LOCKDOWN lifting could be delayed for months beyond June 21, Rishi Sunak warned today.
Speaking to Sky News during a visit to Teeside, the Chancellor revealed he extended his multi-billion furlough scheme until September because the current lockdown roadmap plan “might change”.
“I wanted people to have the reassurance that we were ‘going long’, beyond the end of the road map, because of course things might change.
“Hopefully that won’t happen, we are making great progress… Things will take a bit of time to get back to the way they were, so I think it is important to provide that extra cushion,” he added.
The news comes despite coronavirus case numbers in the UK being “better than anybody was expecting”.
Mark Woolhouse, professor of infectious disease epidemiology at Edinburgh Uni and a Scientific Pandemic Influenza Modelling group member, said the new data showed Britain should end lockdown early.
“The data are indeed looking better than the models were predicting and – to the best of my knowledge – better than anyone was expecting,” he told The Telegraph.
“If the phrase ‘data-driven not date-driven’ has any meaning, then it must allow for the schedule for relaxing restrictions to be brought forward if the data are better than expected and not just putting the schedule back if the data are worse than expected.”
Although he urged caution on the risks of relaxing measures too soon, Woolhouse said there was “a public health imperative to relax measures as soon as it is safe to do so”.
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WHO SEES RESURGENCE OF COVID-19 CASES IN CENTRAL, EASTERN EUROPE
The World Health Organization (WHO) is seeing a resurgence of COVID-19 cases in central and eastern Europe as well as a rise of new cases in several western European countries, the head of its European office said on Thursday.
“Continued strain on our hospitals and health workers is being met with acts of medical solidarity between European neighbours. Nonetheless, over a year into the pandemic our health systems should not be in this situation,” Hans Kluge told reporters.
NORTHERN IRELAND: BELFAST NIGHTINGALE HOSPITAL ‘PRIORITISED FOR DE-ESCALATION’
Northern Ireland’s Nightingale facility at Belfast City Hospital has been “prioritised for de-escalation”, the region’s health minister has said.
Robin Swann said the move is to facilitate the rebuilding of services.
He told the Stormont Health Committee the health service is “de-escalating” ICU to rebuild elective care services.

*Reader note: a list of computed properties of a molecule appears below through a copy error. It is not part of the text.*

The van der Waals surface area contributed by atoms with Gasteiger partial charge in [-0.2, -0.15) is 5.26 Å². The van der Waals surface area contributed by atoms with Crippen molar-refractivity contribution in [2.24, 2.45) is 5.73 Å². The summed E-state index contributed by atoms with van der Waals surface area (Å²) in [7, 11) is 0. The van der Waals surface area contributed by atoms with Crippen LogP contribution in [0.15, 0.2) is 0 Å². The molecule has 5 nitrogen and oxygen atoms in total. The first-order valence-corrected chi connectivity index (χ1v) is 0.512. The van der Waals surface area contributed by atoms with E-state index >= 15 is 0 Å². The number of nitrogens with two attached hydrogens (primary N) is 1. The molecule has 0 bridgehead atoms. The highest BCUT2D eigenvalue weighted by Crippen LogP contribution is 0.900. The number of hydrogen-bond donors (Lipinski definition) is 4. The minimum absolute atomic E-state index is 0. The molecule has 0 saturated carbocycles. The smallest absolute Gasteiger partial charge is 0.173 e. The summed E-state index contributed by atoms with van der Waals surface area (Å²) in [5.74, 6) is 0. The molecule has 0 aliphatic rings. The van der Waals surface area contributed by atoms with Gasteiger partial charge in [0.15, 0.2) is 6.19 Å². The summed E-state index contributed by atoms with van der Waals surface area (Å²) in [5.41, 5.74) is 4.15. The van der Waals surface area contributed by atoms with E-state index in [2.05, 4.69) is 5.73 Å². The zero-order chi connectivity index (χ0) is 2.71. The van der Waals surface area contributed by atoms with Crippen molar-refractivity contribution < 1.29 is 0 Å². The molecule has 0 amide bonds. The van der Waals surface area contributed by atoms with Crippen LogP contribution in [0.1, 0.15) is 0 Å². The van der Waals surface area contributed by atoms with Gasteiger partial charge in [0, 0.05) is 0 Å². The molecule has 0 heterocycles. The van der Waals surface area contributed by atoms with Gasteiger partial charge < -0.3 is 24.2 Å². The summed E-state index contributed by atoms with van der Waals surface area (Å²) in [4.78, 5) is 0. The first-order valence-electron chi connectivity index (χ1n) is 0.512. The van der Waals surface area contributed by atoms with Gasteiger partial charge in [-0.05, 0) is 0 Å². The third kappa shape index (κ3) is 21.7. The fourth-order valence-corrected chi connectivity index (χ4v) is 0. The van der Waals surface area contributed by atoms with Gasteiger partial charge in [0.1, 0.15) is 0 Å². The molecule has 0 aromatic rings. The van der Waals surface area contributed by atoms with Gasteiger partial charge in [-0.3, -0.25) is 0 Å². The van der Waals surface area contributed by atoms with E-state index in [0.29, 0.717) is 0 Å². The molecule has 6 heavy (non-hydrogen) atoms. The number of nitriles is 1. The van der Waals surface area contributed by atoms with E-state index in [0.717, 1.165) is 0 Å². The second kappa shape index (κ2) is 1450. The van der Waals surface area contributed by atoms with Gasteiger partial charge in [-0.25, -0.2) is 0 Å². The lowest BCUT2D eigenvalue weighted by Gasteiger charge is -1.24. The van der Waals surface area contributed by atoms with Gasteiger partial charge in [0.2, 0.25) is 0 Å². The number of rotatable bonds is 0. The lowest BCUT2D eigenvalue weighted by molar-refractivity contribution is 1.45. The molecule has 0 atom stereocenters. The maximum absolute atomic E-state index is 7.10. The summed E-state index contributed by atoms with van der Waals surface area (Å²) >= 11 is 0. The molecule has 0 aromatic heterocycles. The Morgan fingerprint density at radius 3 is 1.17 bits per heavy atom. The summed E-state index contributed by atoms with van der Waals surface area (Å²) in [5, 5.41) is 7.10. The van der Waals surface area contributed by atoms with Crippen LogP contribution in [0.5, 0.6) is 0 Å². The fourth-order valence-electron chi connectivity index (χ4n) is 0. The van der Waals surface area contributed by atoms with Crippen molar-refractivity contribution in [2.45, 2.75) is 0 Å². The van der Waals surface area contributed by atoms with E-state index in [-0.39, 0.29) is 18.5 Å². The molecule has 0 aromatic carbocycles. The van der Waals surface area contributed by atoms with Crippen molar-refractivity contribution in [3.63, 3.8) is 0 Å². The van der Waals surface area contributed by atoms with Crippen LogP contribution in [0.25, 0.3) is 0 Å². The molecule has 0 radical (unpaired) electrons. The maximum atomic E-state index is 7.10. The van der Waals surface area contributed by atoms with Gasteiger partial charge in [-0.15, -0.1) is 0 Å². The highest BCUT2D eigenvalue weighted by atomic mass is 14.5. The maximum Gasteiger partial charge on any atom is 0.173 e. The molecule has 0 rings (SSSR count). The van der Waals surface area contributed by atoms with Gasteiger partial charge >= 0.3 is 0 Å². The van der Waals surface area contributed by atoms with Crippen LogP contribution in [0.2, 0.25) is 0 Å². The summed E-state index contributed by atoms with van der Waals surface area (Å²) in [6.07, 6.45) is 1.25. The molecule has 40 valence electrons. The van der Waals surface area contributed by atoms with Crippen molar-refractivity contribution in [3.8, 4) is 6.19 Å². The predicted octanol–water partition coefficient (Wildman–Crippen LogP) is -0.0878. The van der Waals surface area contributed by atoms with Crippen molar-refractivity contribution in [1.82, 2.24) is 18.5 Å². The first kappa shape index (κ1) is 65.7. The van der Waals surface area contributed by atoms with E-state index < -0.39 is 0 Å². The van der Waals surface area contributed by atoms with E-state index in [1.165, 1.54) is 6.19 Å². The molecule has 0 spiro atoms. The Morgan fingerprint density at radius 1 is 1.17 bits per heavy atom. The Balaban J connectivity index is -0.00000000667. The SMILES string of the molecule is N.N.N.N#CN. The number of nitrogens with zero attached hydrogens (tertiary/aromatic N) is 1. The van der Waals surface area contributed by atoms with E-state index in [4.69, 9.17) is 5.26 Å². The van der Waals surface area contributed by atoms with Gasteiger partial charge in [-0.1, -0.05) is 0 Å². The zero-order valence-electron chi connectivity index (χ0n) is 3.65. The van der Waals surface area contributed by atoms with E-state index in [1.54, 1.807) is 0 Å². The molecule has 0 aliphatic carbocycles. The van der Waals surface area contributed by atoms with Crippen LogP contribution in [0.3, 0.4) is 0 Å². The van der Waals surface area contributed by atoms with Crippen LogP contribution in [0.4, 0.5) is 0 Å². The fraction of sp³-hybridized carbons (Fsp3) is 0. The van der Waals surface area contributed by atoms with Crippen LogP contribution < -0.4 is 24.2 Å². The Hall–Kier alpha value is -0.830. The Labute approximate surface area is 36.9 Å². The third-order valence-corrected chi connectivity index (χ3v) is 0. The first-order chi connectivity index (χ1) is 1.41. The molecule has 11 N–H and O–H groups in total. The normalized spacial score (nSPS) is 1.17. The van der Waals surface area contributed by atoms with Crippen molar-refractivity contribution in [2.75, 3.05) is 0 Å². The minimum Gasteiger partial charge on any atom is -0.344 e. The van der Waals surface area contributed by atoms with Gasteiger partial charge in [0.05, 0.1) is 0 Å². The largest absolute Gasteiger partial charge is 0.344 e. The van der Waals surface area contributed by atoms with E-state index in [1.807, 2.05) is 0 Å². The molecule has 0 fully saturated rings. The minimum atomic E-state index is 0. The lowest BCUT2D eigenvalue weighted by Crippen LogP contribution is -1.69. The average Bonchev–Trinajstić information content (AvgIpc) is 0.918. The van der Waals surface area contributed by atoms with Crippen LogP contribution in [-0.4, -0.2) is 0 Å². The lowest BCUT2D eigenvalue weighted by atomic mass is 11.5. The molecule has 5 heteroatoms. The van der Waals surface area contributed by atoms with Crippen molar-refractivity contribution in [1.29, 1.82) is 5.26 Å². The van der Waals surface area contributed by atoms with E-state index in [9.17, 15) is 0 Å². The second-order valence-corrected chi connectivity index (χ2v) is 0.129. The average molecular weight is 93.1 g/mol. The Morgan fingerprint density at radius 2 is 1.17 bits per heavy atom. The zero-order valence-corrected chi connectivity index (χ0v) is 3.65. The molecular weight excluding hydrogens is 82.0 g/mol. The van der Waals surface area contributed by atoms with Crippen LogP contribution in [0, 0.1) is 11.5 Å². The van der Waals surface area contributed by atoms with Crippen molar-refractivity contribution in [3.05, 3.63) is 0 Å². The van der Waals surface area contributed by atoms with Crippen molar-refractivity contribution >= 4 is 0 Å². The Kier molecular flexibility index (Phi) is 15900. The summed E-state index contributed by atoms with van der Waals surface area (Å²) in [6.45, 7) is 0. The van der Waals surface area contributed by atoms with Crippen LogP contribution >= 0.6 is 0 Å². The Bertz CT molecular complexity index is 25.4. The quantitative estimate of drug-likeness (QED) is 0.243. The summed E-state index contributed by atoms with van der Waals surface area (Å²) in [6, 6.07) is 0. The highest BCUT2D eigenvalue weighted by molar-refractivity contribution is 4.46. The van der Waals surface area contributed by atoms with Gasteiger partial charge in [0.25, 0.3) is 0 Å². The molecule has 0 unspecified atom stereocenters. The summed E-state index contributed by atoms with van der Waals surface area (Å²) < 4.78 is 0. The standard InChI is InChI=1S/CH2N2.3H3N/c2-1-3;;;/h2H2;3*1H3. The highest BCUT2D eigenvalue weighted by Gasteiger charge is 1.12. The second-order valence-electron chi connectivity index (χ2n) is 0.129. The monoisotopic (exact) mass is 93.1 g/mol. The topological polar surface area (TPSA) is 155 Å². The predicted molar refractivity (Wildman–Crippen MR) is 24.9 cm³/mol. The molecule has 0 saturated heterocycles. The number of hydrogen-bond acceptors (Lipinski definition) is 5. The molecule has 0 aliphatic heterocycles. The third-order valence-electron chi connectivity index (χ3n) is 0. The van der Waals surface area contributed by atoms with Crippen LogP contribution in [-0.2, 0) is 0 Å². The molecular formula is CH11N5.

“Belfast City Hospital normally hosts our complex high priority surgery on behalf of the region so I’m keen that we scale up this high priority surgery as quickly as possible,” he told MLAs.
“Elective care rebuild must reflect a regional prioritisation to ensure that those in most clinical need regardless of place of residence are prioritised,” he said
PEOPLE PUTTING IN LONGER HOURS WORKING FROM HOME – STUDY
Most people are working longer hours because they are based at home, often not having time for a lunch break, new research suggests.
Workers are also spending an average of just over £1,000 on converting their bedroom into an office, a survey indicated.
The poll of 2,000 workers by hotel chain Travelodge found that more than half have reconfigured their bedroom to become a “bedoffice”, spending money on new furniture, equipment and accessories.
The main purchases included a comfy high back executive chair, a spacious desk with lots of drawers, ambient room lighting, a printer, plants – and a jar of biscuits.
A third of respondents said they have created an artistic feature wall so they have an interesting backdrop for their Zoom calls
HANCOCK ‘CONFIDENT’ VACCINE WILL MEAN EASED RESTRICTIONS ON DOMESTIC TRAVEL
Mr Hancock said: “I very much hope that as we are able to lift restrictions then we are all able to travel across the UK.
“I’m confident because of the vaccine we will be able to make that progress and then be able to, all of us, to travel freely wherever we are within these islands.
“One of the factors that we have to be vigilant about in that road map is the emergence of new variants, in case the current vaccines are not as effective.
“I’ve said before that I’m optimistic for a great British summer and I’m now more optimistic about having a great British summer than I have been at any time, thanks to the speed and the effectiveness of the vaccine rollout. By great British summer, I absolutely mean people being able to enjoy travel across the whole of the UK.
“The travel rules for Scotland are a matter for the Scottish Government, but I think we can all see that we can make a stride down that roadmap thanks to the speed of the vaccine rollout.”
NO EVIDENCE CURRENT VACCINES LACK EFFECTIVENESS AGAINST KNOWN COVID VARIANTS
MHRA chief executive Dr June Raine said there is no evidence that current vaccines are lacking effectiveness against known coronavirus variants.
She said during a briefing with Health Secretary Matt Hancock: “Since December last year we have all been concerned about the appearance of variants – Kent, South Africa, more recently Brazil – and therefore we’re well-prepared to look at, when it’s needed, updates to ensure the vaccines being used in citizens are fully effective.
“Our goal is to ensure that the vaccine modifications in future that respond to the new variants can be available in the shortest possible time but without compromising in any way on safety, on quality and on effectiveness.
“What I would emphasise at the outset is that we don’t have evidence at the moment that the vaccines in use in the UK are significantly lacking in effectiveness but we are now well-prepared.”
HERO NHS NURSE DIES AFTER STRUGGLING TO DEAL WITH PANDEMIC
A hero nurse who held the hands of dying coronavirus patients has died after struggling to deal with the pandemic.
Trisha Roberts, 26, dedicated her working life to helping sick patients and was often the last person they saw.
But she struggled with her mental health and the “combined pressure of the Covid pandemic.”
The “bubbly, energetic” nurse, of Bangor, North Wales, worked at the nearby Ysbyty Gwynedd hospital.
She later got a role working on the trauma and orthopaedics wards at New Cross Hospital in Wolverhampton.
MATT HANCOCK SAYS NEW FAST TRACK APPROACH TO APPROVING NEW COVID VACCINES
Matt Hancock has said there will be a fast-track approach to approving new vaccines for coronavirus variants